Hard decisions due in ending Iraq War
The weekend killing of Shiites taking part in a religious procession in Baghdad could have been worse than the wholesale panic that actually took place.
The Iraqi government says sectarian violence killed 20 people while U.S. figures put the death toll at five.
Whether it was five or 20, the incident showed again how hapless the government there is in protecting its people.
If the streets of the city hadn't been in lockdown for two days and deserted, more pilgrims would have died. Also, if an extra force of U.S. and Iraqi soldiers had not moved into the city in recent weeks, the outcome may have been worse yet.
Debate in Washington centers on if Iraq is in civil war. With Iraqis killing an estimated 100 of their fellow civilians each day, an average person might think there is more going on there than the so-called war against insurgency.
The weekend pilgrims by the thousands were marching peacefully to the shrine of an 8th century saint, Imam Moussa Kadhim. To get there, they had to march through Sunni neighborhoods.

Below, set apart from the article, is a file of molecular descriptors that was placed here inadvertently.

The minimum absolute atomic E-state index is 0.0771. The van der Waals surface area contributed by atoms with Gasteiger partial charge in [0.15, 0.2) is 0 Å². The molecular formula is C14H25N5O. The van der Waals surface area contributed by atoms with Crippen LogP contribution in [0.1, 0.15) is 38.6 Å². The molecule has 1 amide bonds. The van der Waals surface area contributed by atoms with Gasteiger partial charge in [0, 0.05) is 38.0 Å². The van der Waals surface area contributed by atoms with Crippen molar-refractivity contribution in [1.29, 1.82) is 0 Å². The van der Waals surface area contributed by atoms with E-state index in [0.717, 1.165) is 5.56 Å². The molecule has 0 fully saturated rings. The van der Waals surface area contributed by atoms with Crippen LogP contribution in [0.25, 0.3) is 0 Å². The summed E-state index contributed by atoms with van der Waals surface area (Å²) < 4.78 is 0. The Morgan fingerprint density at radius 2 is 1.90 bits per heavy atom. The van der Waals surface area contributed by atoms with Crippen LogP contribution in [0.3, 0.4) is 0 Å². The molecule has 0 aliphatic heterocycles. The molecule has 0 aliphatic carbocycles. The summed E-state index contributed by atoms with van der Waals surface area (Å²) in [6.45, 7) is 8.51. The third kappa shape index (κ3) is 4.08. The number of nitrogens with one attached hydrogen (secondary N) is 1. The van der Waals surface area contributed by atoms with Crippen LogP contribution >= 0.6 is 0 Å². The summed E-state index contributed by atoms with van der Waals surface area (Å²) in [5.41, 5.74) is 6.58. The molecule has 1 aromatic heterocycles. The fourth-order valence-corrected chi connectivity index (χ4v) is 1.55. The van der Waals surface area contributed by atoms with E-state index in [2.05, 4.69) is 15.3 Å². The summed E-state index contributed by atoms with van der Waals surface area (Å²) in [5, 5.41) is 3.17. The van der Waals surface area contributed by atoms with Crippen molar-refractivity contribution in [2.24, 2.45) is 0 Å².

Whether Sunni snipers viewed the march as provocation or opportunity to pick off more of their rivals, what they did was just another routine day in Iraq.
Officially, civil war isn't taking place because officials think most Iraqis want unification. But that is not happening, which gives the U.S. few practical choices.
The Bush administration can pull U.S. troops out, or it can push for partition. Dividing the country between Sunni, Shiite and Kurds may be the best practical solution as the politicians ponder if Iraq is in civil war or just sliding in that direction.